Our destination was in the main ammo dump out near the north side of the airport. When we turned from the highway to the road leading to the ammo dump camp, the little children came out to greet us. They’re always so cute, in their brightly colored clothes and big, genuine smiles. They look like little gnomes. We arrived at the camp and started downloading shells. Again, I helped organize the download while the other soldiers (except for Sergeant Daniels) kept their distance. The Iraqis were tossing some of the shells, so LT Kid ran over.
“NO JOB! You have no job, no more job, money, with U.S. Army if you throw!” The Iraqis apologized and went back to work. Some shells we had to download at a different part of the explosives yard. We drove to the other side of the yard and saw all kinds of missiles, rockets, bombs, everything. I went to look at all the captured munitions while the Iraqis downloaded more ammo. You learn in Iraq that ammo tells a lot about who supported Saddam. I walked to a set of missiles labeled “Linkpanzerabwehr” made in Germany. They were manufactured in 1982. They are HOT missiles (anti-tank) made for the MB-105 (I believe) helicopter – also sold to Yugoslavia. I also found plenty of Russian (rather Soviet) missiles of all kinds that could travel over 90 miles – I believe that to be the restriction set by the U.N. Laser guided missiles could be found. Air to air missiles, cruise missiles. All the Soviet missiles I knew from building model airplanes as a kid. All of these weapons were in brand new condition or still in crates. China, eastern bloc, France, Germany – all sitting there to see. Several crates of Roland missiles, looking very new. The EOD sergeant in charge pulled up in his Hummer. He was a big, bulky black sergeant wearing a helmet and shades – looking like he just stepped out of a Vietnam movie. He and Sergeant Daniels started talking.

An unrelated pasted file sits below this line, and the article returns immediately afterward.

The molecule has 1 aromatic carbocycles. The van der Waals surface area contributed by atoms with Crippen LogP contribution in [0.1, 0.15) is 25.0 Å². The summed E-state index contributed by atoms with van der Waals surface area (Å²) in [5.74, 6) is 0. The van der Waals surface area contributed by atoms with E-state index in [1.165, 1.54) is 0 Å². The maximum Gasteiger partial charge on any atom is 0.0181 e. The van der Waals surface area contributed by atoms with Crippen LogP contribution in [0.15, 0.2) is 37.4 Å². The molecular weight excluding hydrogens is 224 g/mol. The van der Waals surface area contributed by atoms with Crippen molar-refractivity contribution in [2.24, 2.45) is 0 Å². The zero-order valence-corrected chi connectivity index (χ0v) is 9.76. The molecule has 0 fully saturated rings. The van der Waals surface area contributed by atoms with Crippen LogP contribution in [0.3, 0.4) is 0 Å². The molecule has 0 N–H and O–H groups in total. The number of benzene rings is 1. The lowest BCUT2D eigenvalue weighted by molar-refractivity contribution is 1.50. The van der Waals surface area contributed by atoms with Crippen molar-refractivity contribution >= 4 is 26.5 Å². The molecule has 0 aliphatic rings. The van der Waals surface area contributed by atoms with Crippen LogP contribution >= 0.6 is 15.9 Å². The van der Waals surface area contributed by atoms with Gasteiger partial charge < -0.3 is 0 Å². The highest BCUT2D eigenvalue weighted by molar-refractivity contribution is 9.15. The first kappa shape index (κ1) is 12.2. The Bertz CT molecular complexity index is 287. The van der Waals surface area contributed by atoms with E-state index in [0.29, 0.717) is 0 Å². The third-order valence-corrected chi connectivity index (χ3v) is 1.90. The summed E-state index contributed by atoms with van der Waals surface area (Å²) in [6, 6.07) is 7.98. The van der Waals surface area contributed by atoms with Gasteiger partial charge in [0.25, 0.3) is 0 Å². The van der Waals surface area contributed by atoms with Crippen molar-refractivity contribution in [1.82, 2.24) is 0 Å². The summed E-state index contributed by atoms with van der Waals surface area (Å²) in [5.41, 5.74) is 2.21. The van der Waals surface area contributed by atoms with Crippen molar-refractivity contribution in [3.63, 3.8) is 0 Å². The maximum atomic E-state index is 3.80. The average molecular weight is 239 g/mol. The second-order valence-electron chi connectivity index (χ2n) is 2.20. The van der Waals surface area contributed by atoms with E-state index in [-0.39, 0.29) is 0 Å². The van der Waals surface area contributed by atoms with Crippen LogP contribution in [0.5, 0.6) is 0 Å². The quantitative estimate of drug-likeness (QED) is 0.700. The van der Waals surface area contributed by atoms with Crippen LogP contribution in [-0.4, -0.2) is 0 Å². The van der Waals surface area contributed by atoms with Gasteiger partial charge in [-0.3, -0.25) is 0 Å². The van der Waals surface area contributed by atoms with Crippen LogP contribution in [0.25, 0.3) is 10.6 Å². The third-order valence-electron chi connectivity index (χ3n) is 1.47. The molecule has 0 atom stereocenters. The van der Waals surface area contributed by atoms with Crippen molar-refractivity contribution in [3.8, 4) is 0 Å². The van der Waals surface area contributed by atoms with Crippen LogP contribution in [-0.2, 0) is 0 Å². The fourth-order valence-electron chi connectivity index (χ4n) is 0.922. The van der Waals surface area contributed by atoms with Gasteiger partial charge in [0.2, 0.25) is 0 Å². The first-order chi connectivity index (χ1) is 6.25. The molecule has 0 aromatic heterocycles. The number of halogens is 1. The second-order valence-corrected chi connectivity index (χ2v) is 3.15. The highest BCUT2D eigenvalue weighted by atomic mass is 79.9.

“You got any SCUD missles?”
“Yeah, those are SCUDs, and over there,” the EOD sergeant pointed to some missiles. “Those over there are the Chinese version.”
“Find any weapons of mass destruction?” Sergeant Daniels asked.
“No, and we never will,” the EOD Sergeant responded. I was surprised at his answer. “We don’t think they have it. Even all this stuff is old. We only have one rocket that may possibly be chemical. I tell you though, everyone had their hands in this cookie jar – France, Germany, China, and Russia. Hell, even the U.S. Everyone was making a little money on Saddam. The U.S. gave him a lot of stuff for the Iran-Iraq War. Saddam just had us thinking he had WMD,” the sergeant said.
One of the mortar soldiers and I found a large metal case, in gloss white, slightly open. We tried to open the case so we could view the contents. The lid was too heavy though.
“You need a crane to open that,” the EOD sergeant said.
‘What is it, sergeant? It looks brand new,’ I said.
“It’s an Excocet missile from France,” he said.